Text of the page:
By Joseph Hincks
December 11, 2017

Hundreds of protesters marched on a local government office in Beijing Sunday in a rare show of public dissent following a slew of forced evictions in the capital.

The protests in Feijia, a village in Beijing’s northeastern Chaoyang district, follow a controversial clean-up campaign that began after an apartment block fire killed 19 people last month, the South China Morning Post reports.

Beijing’s 40-day citywide cleanup is the largest demolition campaign since preparations for the 2008 Olympics, according to the Financial Times. Ostensibly aimed at removing fire hazards from warehouses and apartment buildings, it has left tens of thousands of migrant workers homeless.

Some activists have accused authorities of using the deadly fire to justify an ongoing depopulation drive in migrant-inhabited areas of the city.

Although public demonstrations are rare on the mainland, this is not the first time Beijingers have taken to the streets over what they say are unreasonable evictions. In June this year more than 100 shopkeepers protested the closure of parts of a popular market near the Bejing Zoo.

Sunday’s demonstrators reportedly chanted “forced eviction violates human rights,” and held signs bearing the same message. According to the Guardian, the protests were not reported in China’s Communist party-controlled press.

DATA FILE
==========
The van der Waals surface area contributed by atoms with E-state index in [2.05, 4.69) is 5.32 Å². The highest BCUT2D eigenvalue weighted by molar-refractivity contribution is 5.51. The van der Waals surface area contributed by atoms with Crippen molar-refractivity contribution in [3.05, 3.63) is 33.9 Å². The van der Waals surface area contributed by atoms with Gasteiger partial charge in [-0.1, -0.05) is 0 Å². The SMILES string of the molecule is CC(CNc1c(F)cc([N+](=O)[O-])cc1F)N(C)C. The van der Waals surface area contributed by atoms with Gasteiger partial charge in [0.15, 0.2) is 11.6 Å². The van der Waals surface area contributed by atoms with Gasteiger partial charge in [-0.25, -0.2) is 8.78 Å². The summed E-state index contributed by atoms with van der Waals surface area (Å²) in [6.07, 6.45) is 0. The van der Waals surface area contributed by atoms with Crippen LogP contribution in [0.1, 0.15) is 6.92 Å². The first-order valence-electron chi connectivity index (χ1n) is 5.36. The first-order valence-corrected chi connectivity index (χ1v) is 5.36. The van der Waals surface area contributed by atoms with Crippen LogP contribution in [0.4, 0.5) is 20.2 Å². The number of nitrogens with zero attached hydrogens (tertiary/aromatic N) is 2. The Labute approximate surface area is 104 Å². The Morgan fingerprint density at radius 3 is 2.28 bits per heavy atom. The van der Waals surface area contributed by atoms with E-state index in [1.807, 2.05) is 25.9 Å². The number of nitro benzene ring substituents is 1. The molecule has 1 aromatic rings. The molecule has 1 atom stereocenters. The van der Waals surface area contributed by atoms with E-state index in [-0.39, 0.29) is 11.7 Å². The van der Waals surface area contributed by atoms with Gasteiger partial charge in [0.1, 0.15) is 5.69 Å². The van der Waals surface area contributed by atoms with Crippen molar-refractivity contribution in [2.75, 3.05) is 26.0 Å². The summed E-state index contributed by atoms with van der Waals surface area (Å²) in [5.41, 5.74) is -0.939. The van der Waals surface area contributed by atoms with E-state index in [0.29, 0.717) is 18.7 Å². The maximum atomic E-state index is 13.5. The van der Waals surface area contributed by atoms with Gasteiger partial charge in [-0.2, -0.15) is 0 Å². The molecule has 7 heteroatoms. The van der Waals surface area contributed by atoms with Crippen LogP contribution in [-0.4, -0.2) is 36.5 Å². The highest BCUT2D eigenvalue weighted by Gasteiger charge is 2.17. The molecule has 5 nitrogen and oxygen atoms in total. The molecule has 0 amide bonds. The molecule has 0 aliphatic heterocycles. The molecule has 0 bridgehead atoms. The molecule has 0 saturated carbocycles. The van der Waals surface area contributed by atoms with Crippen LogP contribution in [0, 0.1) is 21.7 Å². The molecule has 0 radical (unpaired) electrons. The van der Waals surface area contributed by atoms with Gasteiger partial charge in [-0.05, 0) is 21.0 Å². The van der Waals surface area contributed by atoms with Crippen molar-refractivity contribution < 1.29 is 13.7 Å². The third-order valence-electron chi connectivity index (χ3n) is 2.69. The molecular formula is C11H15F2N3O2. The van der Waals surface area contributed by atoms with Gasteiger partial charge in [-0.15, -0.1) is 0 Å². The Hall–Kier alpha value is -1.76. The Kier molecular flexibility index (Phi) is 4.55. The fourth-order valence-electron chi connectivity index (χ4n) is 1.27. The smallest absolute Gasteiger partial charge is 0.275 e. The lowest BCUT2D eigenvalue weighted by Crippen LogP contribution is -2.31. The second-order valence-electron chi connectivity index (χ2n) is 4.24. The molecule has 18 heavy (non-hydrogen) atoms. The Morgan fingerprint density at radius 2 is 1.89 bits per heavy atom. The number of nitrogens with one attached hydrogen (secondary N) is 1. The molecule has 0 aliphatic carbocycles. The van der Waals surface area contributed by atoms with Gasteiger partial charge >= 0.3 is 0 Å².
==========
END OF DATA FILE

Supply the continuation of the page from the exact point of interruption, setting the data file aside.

Willy Lam, a professor at the Chinese University of Hong Kong’s center for China studies, tells TIME that in recent years China has become more effective at putting down protests.

“What’s unique about the Bejing case is that it’s a particularly egregious human rights violation, plus the number of people involved,” Lam said of the tens of thousands of mid-winter evictees, who mostly work in low-skilled jobs such as construction and domestic care.

“They have provided services for Beijing residents,” Lam added, “and they rightfully have a sense of entitlement because many of them have been in Beijing for more than 10 years, so the anger is commensurate with this sense of injustice.”

Write to Joseph Hincks at joseph.hincks@time.com.

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